BRISTOL, R.I. (WPRI) ─ For 9-year-old Emma Gray, music is medicine.
“Music just makes her come alive,” Emma’s mother Shannon Gray said. “It’s easy for her, it just comes to her. A lot of things don’t come easy.”
Emma was diagnosed with Wiedemann-Steiner Syndrome just shy of her second birthday.
“I was frightened,” Shannon recalled. “I mean, when she was diagnosed, there were less than 20 people in the world. Like any other parent I just wondered, ‘what does this mean for her?'”
Shannon said she only knows of one other child in Rhode Island with the same diagnosis as Emma.
Widemann-Steiner Syndrome can cause developmental delays, unusual facial features, short stature, decreased muscle tone and feeding and digestion issues.
Doctors originally told Emma’s parents she’d likely need a feeding tube for the rest of her life. But that is just one of many ways Shannon said her daughter is proving doctors wrong.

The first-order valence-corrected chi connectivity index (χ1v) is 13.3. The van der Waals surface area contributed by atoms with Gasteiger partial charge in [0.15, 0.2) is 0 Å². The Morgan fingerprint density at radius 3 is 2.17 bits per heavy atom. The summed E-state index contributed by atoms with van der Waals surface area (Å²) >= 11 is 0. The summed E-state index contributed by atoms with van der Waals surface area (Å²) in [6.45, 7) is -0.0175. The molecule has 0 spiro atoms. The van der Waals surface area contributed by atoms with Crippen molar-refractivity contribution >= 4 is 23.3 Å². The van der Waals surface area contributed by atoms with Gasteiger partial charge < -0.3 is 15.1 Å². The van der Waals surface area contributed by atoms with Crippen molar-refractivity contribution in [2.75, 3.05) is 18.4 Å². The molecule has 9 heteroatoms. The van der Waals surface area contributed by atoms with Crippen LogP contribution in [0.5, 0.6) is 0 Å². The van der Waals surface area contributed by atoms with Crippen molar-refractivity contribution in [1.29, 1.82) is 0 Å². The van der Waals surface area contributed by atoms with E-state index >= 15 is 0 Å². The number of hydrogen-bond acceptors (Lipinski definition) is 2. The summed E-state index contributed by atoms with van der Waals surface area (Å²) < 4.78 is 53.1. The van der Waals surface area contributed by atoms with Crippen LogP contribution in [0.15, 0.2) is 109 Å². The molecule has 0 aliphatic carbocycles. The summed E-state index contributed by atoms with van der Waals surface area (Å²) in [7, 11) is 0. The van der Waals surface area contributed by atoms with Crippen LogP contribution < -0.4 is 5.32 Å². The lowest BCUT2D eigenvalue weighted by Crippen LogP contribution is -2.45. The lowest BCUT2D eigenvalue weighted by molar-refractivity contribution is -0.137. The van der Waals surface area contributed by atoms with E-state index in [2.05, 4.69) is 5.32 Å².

Shannon said learning is difficult for Emma, and she’s starting to realize she’s different from her peers.
“She finds reading to be difficult, she finds math to be difficult. Paying attention is nearly impossible,” Shannon explained. “She knows it’s one of the reasons we see as many doctors as we do and it’s the reason why daddy and I tell her not to run as much because her balance is terrible and she gets hurt.”
Emma has already undergone 10 surgeries in her life, including on her back, eyes and ears. She also gets physical, occupational and speech therapy on a regular basis.
But when it comes to the piano, Emma is a star. Her father, David Gray, said she loves music just as much as she loves helping others.
“She gives 100%,” David said. “She wants to help everybody and anybody.”
Emma also wants to be a firefighter when she grows up, just like her dad.
It’s her determination that has Shannon and David convinced nothing will stop her.
“I think the sky is the limit for her,” Shannon said. “I really, truly do.”